The first ever Sports Betting USA conference was recently held in New York City over the course of 2 days. The event aimed to provide a talking ground for analysts, insiders, experts and people to learn more about the domestic sports betting market, including what is to come. There were several key points to take away from the conference.
One of the biggest news items came with MGM Resorts International announcing they are going to build a sportsbook in their New Jersey property, Borgata. Technically, sports betting is not considered legal yet in New Jersey, but an ongoing Supreme Court case could change that very soon. MGM is looking to gain an advantage on the market by bringing a brick-and-mortar sportsbook to one of the first states logistically able to host it. The sportsbook would cost roughly $7 million, which is a small sum for a company of MGM’s size. They also announced contingency plans for if sports betting is not legalized. If this were the case, the location would likely be turned into a sports bar or fantasy sports lounge area. The Borgata location is a great startup for NJ sports betting because it is already Atlantic City’s leading casino.
Another significant piece of news came with the NBA announcing it would actively lobby Congress to regulate sports betting. This is a contradiction from last year when the league said while they support betting regulation, they would not lobby for it. Now, the NBA has come out on record and said it will do whatever it takes to push sports gambling legalization through. NBA VP and Assistant General Counsel Dan Spillane said the league has representatives in DC working on some new legislation towards that end.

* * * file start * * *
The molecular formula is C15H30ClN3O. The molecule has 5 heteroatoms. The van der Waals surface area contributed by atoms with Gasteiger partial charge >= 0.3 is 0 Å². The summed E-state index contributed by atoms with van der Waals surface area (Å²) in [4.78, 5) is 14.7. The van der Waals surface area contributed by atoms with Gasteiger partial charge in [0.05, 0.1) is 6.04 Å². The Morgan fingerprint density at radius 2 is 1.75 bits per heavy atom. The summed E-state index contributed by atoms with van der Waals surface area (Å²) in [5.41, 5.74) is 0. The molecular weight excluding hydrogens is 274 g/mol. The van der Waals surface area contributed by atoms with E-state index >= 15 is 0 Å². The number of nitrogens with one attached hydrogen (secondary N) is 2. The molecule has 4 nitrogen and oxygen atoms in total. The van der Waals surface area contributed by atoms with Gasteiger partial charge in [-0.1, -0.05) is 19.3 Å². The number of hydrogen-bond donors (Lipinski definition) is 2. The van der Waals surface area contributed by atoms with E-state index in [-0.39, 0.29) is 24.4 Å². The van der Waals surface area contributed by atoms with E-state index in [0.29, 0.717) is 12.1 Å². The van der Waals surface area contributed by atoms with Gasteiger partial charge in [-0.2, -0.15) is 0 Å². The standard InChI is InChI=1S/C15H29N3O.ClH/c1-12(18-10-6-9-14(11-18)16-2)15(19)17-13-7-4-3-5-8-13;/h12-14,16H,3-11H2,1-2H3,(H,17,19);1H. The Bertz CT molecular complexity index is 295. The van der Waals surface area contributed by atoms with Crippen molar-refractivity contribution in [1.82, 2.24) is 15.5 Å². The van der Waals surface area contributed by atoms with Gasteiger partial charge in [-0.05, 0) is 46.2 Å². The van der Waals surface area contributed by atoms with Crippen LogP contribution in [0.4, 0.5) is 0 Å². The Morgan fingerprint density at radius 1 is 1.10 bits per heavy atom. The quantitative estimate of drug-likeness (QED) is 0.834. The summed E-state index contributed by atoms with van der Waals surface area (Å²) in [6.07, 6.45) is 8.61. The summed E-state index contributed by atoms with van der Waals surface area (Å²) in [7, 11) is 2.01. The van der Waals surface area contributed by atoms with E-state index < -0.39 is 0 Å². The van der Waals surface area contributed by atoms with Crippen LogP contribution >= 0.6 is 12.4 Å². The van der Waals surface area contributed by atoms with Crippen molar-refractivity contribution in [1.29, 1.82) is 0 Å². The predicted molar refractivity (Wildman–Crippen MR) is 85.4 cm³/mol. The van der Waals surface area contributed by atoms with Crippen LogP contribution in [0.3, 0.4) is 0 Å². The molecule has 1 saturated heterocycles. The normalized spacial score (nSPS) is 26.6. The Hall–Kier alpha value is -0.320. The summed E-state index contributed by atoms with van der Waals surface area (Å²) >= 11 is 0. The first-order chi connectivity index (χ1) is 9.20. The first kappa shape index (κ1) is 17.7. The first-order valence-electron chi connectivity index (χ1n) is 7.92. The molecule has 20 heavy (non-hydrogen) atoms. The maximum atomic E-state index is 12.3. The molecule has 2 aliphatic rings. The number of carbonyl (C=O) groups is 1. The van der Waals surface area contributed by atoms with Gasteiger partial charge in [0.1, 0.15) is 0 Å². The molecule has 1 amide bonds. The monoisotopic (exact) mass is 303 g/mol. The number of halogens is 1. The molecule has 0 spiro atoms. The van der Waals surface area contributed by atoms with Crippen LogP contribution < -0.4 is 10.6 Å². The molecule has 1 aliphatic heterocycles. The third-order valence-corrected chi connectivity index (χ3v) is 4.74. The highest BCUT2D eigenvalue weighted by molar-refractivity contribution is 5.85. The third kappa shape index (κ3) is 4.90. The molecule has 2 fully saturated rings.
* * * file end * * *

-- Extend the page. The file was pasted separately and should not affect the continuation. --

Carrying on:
Ted Leonsis, owner of the NBA’s Washington Wizards, said we are naïve not to have a regulatory handle on this market. He says there are millions of people betting anyway, so states should be able to enter into the market on their own accord. Bettors can already use USA online sportsbooks (what Leonsis was alluding to) that offer betting lines on the NBA, NFL, NHL, MLB and NCAA. There are multiple online sportsbooks to choose from and provide the only legal means for US residents to bet on sports outside of Las Vegas.
One speaker, Stephen Master of Nielsen, brought up an interesting point at the conference. To the argument of whether sports betting would drive up ratings, Master reported that while the average NFL fan watches around 16 games per year, a bettor watches 38. It is no surprise that people would be more invested in games if they had money riding on them. For leagues dealing with low television ratings (NFL…), legal sports betting could provide the spark needed to reinvigorate fans.
Of course, nothing can happen unless New Jersey wins their case in the Supreme Court. If this happens, the federal ban on sports betting known as the Professional and Amateur Sports Protection Act (PASPA), would likely be repealed. If this happens, the dominos will begin falling into place. Borgata will get its sportsbook, more states will authorize sportsbooks, ratings will go up and so on.
Hopefully by the time the second Sports Betting USA conference comes around, the US sports gambling landscape will be entirely different. If things keep progressing at the rate they currently are, it looks to be that way. For now, bettors can rely on licensed offshore sportsbooks for all their betting needs.